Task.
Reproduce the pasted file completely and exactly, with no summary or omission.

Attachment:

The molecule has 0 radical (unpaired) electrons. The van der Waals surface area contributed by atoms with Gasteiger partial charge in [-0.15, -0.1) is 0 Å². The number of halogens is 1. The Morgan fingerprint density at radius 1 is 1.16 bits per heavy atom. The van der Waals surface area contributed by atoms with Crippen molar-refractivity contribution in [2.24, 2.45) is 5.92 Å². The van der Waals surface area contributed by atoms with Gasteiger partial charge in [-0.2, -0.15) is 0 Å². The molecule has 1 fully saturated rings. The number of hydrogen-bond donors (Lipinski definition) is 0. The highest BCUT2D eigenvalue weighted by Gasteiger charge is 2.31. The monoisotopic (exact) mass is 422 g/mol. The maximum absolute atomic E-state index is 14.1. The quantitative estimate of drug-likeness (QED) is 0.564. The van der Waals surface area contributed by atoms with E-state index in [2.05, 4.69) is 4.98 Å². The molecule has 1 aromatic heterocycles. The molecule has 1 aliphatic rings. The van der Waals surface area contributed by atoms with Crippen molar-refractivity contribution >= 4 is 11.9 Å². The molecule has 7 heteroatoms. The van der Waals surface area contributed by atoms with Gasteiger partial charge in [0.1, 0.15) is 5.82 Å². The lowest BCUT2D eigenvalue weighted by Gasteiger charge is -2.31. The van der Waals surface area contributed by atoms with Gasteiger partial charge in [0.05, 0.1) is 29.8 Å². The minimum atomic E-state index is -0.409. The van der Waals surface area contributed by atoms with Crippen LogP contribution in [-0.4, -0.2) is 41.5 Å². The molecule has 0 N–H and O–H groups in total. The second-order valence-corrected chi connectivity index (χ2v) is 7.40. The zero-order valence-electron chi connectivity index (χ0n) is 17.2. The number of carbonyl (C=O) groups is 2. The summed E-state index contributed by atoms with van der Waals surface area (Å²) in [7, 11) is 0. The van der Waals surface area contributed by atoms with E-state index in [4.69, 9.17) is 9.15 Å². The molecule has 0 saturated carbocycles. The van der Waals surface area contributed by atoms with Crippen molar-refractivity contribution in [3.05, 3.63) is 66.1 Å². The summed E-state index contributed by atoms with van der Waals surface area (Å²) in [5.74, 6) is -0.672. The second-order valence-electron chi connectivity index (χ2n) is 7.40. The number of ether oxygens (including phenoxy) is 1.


The molecule has 0 radical (unpaired) electrons. The van der Waals surface area contributed by atoms with Gasteiger partial charge in [-0.15, -0.1) is 0 Å². The number of halogens is 1. The Morgan fingerprint density at radius 1 is 1.16 bits per heavy atom. The van der Waals surface area contributed by atoms with Crippen molar-refractivity contribution in [2.24, 2.45) is 5.92 Å². The van der Waals surface area contributed by atoms with Gasteiger partial charge in [-0.2, -0.15) is 0 Å². The molecule has 1 fully saturated rings. The number of hydrogen-bond donors (Lipinski definition) is 0. The highest BCUT2D eigenvalue weighted by Gasteiger charge is 2.31. The monoisotopic (exact) mass is 422 g/mol. The maximum absolute atomic E-state index is 14.1. The quantitative estimate of drug-likeness (QED) is 0.564. The van der Waals surface area contributed by atoms with E-state index in [2.05, 4.69) is 4.98 Å². The molecule has 1 aromatic heterocycles. The molecule has 1 aliphatic rings. The van der Waals surface area contributed by atoms with Crippen molar-refractivity contribution >= 4 is 11.9 Å². The molecule has 7 heteroatoms. The van der Waals surface area contributed by atoms with Gasteiger partial charge in [0.1, 0.15) is 5.82 Å². The lowest BCUT2D eigenvalue weighted by Gasteiger charge is -2.31. The van der Waals surface area contributed by atoms with Gasteiger partial charge in [0.05, 0.1) is 29.8 Å². The minimum atomic E-state index is -0.409. The van der Waals surface area contributed by atoms with Crippen LogP contribution in [-0.4, -0.2) is 41.5 Å². The molecule has 0 N–H and O–H groups in total. The second-order valence-corrected chi connectivity index (χ2v) is 7.40. The zero-order valence-electron chi connectivity index (χ0n) is 17.2. The number of carbonyl (C=O) groups is 2. The summed E-state index contributed by atoms with van der Waals surface area (Å²) in [7, 11) is 0. The van der Waals surface area contributed by atoms with E-state index in [4.69, 9.17) is 9.15 Å². The molecule has 0 saturated carbocycles. The van der Waals surface area contributed by atoms with Crippen molar-refractivity contribution in [3.05, 3.63) is 66.1 Å². The summed E-state index contributed by atoms with van der Waals surface area (Å²) in [5.74, 6) is -0.672. The second-order valence-electron chi connectivity index (χ2n) is 7.40. The number of ether oxygens (including phenoxy) is 1.